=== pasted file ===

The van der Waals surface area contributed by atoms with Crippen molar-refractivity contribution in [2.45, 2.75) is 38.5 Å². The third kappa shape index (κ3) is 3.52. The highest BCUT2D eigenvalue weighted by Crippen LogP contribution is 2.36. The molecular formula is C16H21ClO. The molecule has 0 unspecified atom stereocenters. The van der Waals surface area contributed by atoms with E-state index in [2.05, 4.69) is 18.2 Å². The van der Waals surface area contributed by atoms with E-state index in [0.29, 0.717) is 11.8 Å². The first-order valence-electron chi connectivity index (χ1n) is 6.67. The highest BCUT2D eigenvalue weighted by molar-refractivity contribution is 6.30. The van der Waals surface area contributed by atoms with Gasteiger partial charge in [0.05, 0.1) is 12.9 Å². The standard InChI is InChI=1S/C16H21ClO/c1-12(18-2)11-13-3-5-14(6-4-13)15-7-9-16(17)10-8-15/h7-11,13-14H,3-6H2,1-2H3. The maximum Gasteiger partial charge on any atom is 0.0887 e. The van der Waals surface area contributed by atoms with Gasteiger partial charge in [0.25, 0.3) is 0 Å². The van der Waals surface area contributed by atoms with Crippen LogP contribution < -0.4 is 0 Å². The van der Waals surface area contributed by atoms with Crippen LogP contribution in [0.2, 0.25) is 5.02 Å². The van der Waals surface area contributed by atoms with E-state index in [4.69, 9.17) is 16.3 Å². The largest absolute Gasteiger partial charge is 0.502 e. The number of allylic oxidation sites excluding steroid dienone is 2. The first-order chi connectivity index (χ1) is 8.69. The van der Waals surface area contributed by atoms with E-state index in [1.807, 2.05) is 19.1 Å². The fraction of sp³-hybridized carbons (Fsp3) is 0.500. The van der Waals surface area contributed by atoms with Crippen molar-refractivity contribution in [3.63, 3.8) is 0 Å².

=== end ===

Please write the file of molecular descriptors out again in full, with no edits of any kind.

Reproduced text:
The van der Waals surface area contributed by atoms with Crippen molar-refractivity contribution in [2.45, 2.75) is 38.5 Å². The third kappa shape index (κ3) is 3.52. The highest BCUT2D eigenvalue weighted by Crippen LogP contribution is 2.36. The molecular formula is C16H21ClO. The molecule has 0 unspecified atom stereocenters. The van der Waals surface area contributed by atoms with E-state index in [2.05, 4.69) is 18.2 Å². The van der Waals surface area contributed by atoms with E-state index in [0.29, 0.717) is 11.8 Å². The first-order valence-electron chi connectivity index (χ1n) is 6.67. The highest BCUT2D eigenvalue weighted by molar-refractivity contribution is 6.30. The van der Waals surface area contributed by atoms with Gasteiger partial charge in [0.05, 0.1) is 12.9 Å². The standard InChI is InChI=1S/C16H21ClO/c1-12(18-2)11-13-3-5-14(6-4-13)15-7-9-16(17)10-8-15/h7-11,13-14H,3-6H2,1-2H3. The maximum Gasteiger partial charge on any atom is 0.0887 e. The van der Waals surface area contributed by atoms with Gasteiger partial charge in [0.25, 0.3) is 0 Å². The van der Waals surface area contributed by atoms with Crippen LogP contribution < -0.4 is 0 Å². The van der Waals surface area contributed by atoms with Crippen LogP contribution in [0.2, 0.25) is 5.02 Å². The van der Waals surface area contributed by atoms with E-state index in [4.69, 9.17) is 16.3 Å². The largest absolute Gasteiger partial charge is 0.502 e. The number of allylic oxidation sites excluding steroid dienone is 2. The first-order chi connectivity index (χ1) is 8.69. The van der Waals surface area contributed by atoms with E-state index in [1.807, 2.05) is 19.1 Å². The fraction of sp³-hybridized carbons (Fsp3) is 0.500. The van der Waals surface area contributed by atoms with Crippen molar-refractivity contribution in [3.63, 3.8) is 0 Å².